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review 2017-04-12 02:29
Dancing in the Rain by Kelly Jamieson
Dancing in the Rain - Kelly Jamieson

Kelly Jamieson’s DANCING IN THE RAIN is an incredible heartfelt read.  NHL star, Drew Sellers, is forced to retire due to a knee injury.  He discovers he has a twelve-year-old daughter, a result of a one-night-stand in college. Then he reluctantly finds himself attracted to his daughter’s aunt, Payton Watt.   This contemporary romance takes place in Chicago and New York.  

 

I adored DANCING IN THE RAIN.  The story was genuine and profound.  I love how everyone grew and seems to learn from each other. 

 

My heart went out to Sara; she was a good mother to Chloe and sister to Payton.  She is a strong heroine with wonderful values. 

 

Chloe is an amazing girl.  I love that she fights for what she believes in.  My heart broke for her loss.  I was glad Drew came into her life. 

 

Peyton is a wonderful sister and aunt.  She is a determined business woman who ends up reevaluating her priorities.  She is smart and determined. 

 

Drew is a great guy.  He has a difficult time with having to retire early and having gone through a divorce.  He understandably goes through an identity crisis.  Sara, Chloe, and Payton seem to come into his life at the right time.  He grows tremendously throughout this story.

 

Drew and Payton have amazing chemistry.  It is understandable why they are reluctant to get together.  They are an amazing couple.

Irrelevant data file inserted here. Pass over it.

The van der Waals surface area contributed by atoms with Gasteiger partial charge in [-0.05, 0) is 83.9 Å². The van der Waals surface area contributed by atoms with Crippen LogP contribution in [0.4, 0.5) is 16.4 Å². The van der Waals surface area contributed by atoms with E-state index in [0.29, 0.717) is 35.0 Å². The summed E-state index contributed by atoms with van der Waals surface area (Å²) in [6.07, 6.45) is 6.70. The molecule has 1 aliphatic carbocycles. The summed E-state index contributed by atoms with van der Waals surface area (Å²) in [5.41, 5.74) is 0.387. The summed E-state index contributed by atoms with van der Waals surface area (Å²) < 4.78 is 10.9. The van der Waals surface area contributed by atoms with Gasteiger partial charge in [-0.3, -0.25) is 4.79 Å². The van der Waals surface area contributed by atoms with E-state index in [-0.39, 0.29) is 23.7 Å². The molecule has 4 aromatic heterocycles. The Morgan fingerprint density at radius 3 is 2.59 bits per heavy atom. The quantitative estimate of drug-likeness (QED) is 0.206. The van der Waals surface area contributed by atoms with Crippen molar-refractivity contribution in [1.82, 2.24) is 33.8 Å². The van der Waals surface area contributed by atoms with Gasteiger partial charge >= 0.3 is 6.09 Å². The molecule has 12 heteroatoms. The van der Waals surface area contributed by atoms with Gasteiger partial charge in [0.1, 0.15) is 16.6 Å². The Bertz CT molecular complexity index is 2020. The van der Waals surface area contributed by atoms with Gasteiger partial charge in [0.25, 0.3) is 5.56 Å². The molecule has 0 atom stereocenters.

Kelly Jamieson did an astounding job with DANCING IN THE RAIN.  It had me laughing and crying.  I was invested in the characters.  I enjoyed the plot.  The story dealt with hard issues and had worthy life lessons. The ending was perfect.  I loved this story.  I voluntarily reviewed an advance reader copy of this book.

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review 2017-04-07 21:19
Dumpy La Rue (Owlet Book) - Elizabeth Winthrop

Dumpy is a pig who loves to dance, but everybody tells him that pigs DON'T dance. Dumpy doesn't listen to them and dances anyway. Soon after Dumpy has inspired the rest of the animals whom after watching Dumpy dance have come to love dancing themselves.

 

This would be a great book for career day. This can be used to tell them the message that they can be whatever they want to be.

 

The lexile level of this book is AD380L

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review 2017-03-23 00:02
For fans or people looking for a general introduction.
Ballerina Body: Dancing and Eating Your Way to a Leaner, Stronger, and More Graceful You - Misty Copeland

I'm somewhat familiar with Misty Copeland after reading her autobiography, watching a documentary on her (have never seen her perform though), etc. I was curious to see what this book was about since she told her life story before. What could be new here?

 

Turns out she jumped on the fitness/book writing trend among celebrities/well-known figures. Copeland takes the reader through the story of her life as well as expanding on exercise, diet, meditation, recipes, etc. There are pictures of her performing and posing as well as how to perform the various exercises, motivational tips and more.

 

I liked the book but I figured it wasn't going to be something that I'd want to keep or really read in-depth. Her story and background was already known to me so that information was a bit repetitive. And while I like the concept I could have used a few less photos of her eating or performing and more of the exercises she was doing. 

 

Still, it's a nice book for fans of Copeland or aspiring ballerinas. I don't know how effective or useful her tips for exercising and diets are but it would probably make a great gift. I borrowed this from the library as it's out now and would recommend you do the same to see if it's really for you.